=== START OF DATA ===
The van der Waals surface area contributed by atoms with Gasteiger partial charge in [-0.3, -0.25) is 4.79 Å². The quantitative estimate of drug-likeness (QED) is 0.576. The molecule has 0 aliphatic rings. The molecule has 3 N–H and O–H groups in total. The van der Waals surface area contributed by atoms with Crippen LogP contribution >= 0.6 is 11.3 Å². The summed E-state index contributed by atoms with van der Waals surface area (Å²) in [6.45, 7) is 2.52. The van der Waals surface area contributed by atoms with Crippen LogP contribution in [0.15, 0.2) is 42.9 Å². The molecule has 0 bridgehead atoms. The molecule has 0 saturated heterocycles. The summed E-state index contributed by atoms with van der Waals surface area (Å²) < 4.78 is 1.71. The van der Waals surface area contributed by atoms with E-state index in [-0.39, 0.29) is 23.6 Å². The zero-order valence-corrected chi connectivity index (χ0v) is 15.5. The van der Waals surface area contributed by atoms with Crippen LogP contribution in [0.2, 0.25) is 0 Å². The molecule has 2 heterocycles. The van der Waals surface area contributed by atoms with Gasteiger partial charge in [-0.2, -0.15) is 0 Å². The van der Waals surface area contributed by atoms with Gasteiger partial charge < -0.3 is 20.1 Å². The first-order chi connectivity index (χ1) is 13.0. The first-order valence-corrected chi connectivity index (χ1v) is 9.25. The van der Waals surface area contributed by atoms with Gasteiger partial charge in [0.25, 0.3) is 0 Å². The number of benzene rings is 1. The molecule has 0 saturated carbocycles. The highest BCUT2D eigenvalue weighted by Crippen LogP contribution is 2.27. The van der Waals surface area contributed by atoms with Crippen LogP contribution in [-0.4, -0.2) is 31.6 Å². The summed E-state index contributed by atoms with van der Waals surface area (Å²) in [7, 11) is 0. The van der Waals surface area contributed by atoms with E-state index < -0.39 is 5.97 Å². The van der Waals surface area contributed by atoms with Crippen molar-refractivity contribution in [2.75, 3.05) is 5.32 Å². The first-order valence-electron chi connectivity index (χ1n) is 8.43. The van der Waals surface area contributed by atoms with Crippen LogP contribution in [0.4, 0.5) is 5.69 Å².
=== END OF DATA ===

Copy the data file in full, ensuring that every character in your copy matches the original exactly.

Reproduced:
The van der Waals surface area contributed by atoms with Gasteiger partial charge in [-0.3, -0.25) is 4.79 Å². The quantitative estimate of drug-likeness (QED) is 0.576. The molecule has 0 aliphatic rings. The molecule has 3 N–H and O–H groups in total. The van der Waals surface area contributed by atoms with Crippen LogP contribution >= 0.6 is 11.3 Å². The summed E-state index contributed by atoms with van der Waals surface area (Å²) in [6.45, 7) is 2.52. The van der Waals surface area contributed by atoms with Crippen LogP contribution in [0.15, 0.2) is 42.9 Å². The molecule has 0 bridgehead atoms. The molecule has 0 saturated heterocycles. The summed E-state index contributed by atoms with van der Waals surface area (Å²) < 4.78 is 1.71. The van der Waals surface area contributed by atoms with E-state index in [-0.39, 0.29) is 23.6 Å². The zero-order valence-corrected chi connectivity index (χ0v) is 15.5. The van der Waals surface area contributed by atoms with Crippen LogP contribution in [0.2, 0.25) is 0 Å². The molecule has 2 heterocycles. The van der Waals surface area contributed by atoms with Gasteiger partial charge in [-0.2, -0.15) is 0 Å². The van der Waals surface area contributed by atoms with Gasteiger partial charge < -0.3 is 20.1 Å². The first-order chi connectivity index (χ1) is 13.0. The first-order valence-corrected chi connectivity index (χ1v) is 9.25. The van der Waals surface area contributed by atoms with Gasteiger partial charge in [0.25, 0.3) is 0 Å². The number of benzene rings is 1. The molecule has 0 saturated carbocycles. The highest BCUT2D eigenvalue weighted by Crippen LogP contribution is 2.27. The van der Waals surface area contributed by atoms with Crippen LogP contribution in [-0.4, -0.2) is 31.6 Å². The summed E-state index contributed by atoms with van der Waals surface area (Å²) in [7, 11) is 0. The van der Waals surface area contributed by atoms with E-state index < -0.39 is 5.97 Å². The van der Waals surface area contributed by atoms with Crippen molar-refractivity contribution in [2.75, 3.05) is 5.32 Å². The first-order valence-electron chi connectivity index (χ1n) is 8.43. The van der Waals surface area contributed by atoms with Crippen LogP contribution in [0.4, 0.5) is 5.69 Å².